Limited evidence-based data exist on potential risks of COVID-19 infection in persons with multiple sclerosis (pwMS) receiving immunotherapy. More than 160,000 pwMS have been treated with ocrelizumab (OCR), in clinical trial and real-world settings; data continue to show a consistent and favorable benefit/risk profile.
To present a summary of postmarketing pharmacovigilance data (as of May 31, 2020) from pwMS treated with OCR, who have either confirmed or suspected COVID-19.
Pharmacovigilance-reported adverse event (AE) COVID-19 cases, identified in a search of the Roche Global Safety Database using MedDRA preferred terms and string searches, were defined as valid when at least an identifiable reporter, a single identifiable patient, a medicinal product and a suspected AE were provided. Cases were designated as serious if described by the reporter as serious according to their judgment or if adjudicated as serious by the company when regulatory definitions were met. Patient characteristics and details of OCR treatment were usually provided. All cases were conservatively considered as having confirmed COVID-19. Outcome was classified as recovered, recovering, not recovered, fatal, or not reported.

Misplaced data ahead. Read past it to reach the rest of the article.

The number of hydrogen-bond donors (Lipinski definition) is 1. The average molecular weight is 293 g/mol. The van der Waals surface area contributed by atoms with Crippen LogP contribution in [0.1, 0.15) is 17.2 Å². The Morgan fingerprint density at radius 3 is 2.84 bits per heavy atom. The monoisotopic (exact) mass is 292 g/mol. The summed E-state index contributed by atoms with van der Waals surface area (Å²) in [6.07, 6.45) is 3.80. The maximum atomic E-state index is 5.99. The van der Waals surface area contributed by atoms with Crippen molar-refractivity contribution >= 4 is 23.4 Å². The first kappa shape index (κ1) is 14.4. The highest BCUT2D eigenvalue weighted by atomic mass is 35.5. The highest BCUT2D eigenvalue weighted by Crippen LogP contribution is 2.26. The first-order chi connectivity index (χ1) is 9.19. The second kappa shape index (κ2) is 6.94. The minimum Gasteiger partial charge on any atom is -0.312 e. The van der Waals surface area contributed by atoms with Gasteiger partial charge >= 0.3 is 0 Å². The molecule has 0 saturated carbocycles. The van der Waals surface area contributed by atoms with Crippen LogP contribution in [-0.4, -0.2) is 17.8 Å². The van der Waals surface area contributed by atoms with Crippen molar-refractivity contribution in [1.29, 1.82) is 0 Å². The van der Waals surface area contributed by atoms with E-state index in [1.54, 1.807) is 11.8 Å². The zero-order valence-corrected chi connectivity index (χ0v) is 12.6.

Of 201 cases, 61% (n=122/201) were reported as non-serious, and 39% (n=79/201) were reported as serious, mostly due to hospitalization (n=51/79). Where known, reasons for hospitalization included, among others, treatment of pneumonia and treatment in ICU. Serious cases were reported as recovered/recovering in 32% (n=25/79) of patients, whilst the outcome was not reported in 33% (n=26/79) of serious cases. A fatal outcome was reported in 5.5% (n=11/201) of patients; risk factors included hypertension, diabetes mellitus, respiratory disease, and malignancy. Updated assessment of the pharmacovigilance cases will be presented.
Taking into account the known limitations of postmarketing safety data, this analysis appears to be in line with published larger case series of non-MS and MS COVID-19 patients. Risk factors in fatal cases were similar to known risk factors reported in the general population.